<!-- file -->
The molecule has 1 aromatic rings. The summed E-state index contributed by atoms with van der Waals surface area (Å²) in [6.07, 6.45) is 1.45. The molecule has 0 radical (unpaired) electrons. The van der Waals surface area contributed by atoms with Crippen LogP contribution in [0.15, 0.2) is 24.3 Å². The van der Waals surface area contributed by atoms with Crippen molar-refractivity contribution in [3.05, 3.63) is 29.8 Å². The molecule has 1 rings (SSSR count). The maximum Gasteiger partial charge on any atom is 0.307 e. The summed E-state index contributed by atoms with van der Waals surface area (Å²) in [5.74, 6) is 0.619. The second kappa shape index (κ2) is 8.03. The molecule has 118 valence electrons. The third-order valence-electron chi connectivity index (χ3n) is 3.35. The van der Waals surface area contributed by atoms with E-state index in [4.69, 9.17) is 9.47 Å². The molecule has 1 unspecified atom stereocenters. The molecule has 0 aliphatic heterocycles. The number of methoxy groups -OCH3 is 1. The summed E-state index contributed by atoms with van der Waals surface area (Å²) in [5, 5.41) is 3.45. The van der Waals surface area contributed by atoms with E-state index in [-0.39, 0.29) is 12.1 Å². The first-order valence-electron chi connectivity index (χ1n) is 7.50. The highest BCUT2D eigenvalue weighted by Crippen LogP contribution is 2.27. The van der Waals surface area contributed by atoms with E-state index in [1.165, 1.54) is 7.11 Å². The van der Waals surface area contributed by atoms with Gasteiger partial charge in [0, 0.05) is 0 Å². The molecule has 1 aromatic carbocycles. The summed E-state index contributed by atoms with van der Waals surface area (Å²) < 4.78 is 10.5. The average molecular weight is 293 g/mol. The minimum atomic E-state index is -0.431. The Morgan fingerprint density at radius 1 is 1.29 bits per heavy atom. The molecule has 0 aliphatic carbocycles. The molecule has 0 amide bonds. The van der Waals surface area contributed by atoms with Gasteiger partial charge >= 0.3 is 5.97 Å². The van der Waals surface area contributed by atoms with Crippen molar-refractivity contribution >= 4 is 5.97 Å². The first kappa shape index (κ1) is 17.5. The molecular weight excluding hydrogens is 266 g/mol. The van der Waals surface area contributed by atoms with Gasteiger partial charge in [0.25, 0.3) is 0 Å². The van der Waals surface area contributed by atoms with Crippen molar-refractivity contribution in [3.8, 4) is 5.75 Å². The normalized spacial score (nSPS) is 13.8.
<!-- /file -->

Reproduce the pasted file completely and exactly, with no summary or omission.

The molecule has 1 aromatic rings. The summed E-state index contributed by atoms with van der Waals surface area (Å²) in [6.07, 6.45) is 1.45. The molecule has 0 radical (unpaired) electrons. The van der Waals surface area contributed by atoms with Crippen LogP contribution in [0.15, 0.2) is 24.3 Å². The van der Waals surface area contributed by atoms with Crippen molar-refractivity contribution in [3.05, 3.63) is 29.8 Å². The molecule has 1 rings (SSSR count). The maximum Gasteiger partial charge on any atom is 0.307 e. The summed E-state index contributed by atoms with van der Waals surface area (Å²) in [5.74, 6) is 0.619. The second kappa shape index (κ2) is 8.03. The molecule has 118 valence electrons. The third-order valence-electron chi connectivity index (χ3n) is 3.35. The van der Waals surface area contributed by atoms with E-state index in [4.69, 9.17) is 9.47 Å². The molecule has 1 unspecified atom stereocenters. The molecule has 0 aliphatic heterocycles. The number of methoxy groups -OCH3 is 1. The summed E-state index contributed by atoms with van der Waals surface area (Å²) in [5, 5.41) is 3.45. The van der Waals surface area contributed by atoms with E-state index in [-0.39, 0.29) is 12.1 Å². The first-order valence-electron chi connectivity index (χ1n) is 7.50. The highest BCUT2D eigenvalue weighted by Crippen LogP contribution is 2.27. The van der Waals surface area contributed by atoms with E-state index in [1.165, 1.54) is 7.11 Å². The van der Waals surface area contributed by atoms with Gasteiger partial charge in [0, 0.05) is 0 Å². The molecule has 1 aromatic carbocycles. The summed E-state index contributed by atoms with van der Waals surface area (Å²) < 4.78 is 10.5. The average molecular weight is 293 g/mol. The minimum atomic E-state index is -0.431. The Morgan fingerprint density at radius 1 is 1.29 bits per heavy atom. The molecule has 0 aliphatic carbocycles. The molecule has 0 amide bonds. The van der Waals surface area contributed by atoms with Gasteiger partial charge >= 0.3 is 5.97 Å². The van der Waals surface area contributed by atoms with Crippen molar-refractivity contribution >= 4 is 5.97 Å². The first kappa shape index (κ1) is 17.5. The molecular weight excluding hydrogens is 266 g/mol. The van der Waals surface area contributed by atoms with Gasteiger partial charge in [0.25, 0.3) is 0 Å². The van der Waals surface area contributed by atoms with Crippen molar-refractivity contribution in [3.8, 4) is 5.75 Å². The normalized spacial score (nSPS) is 13.8.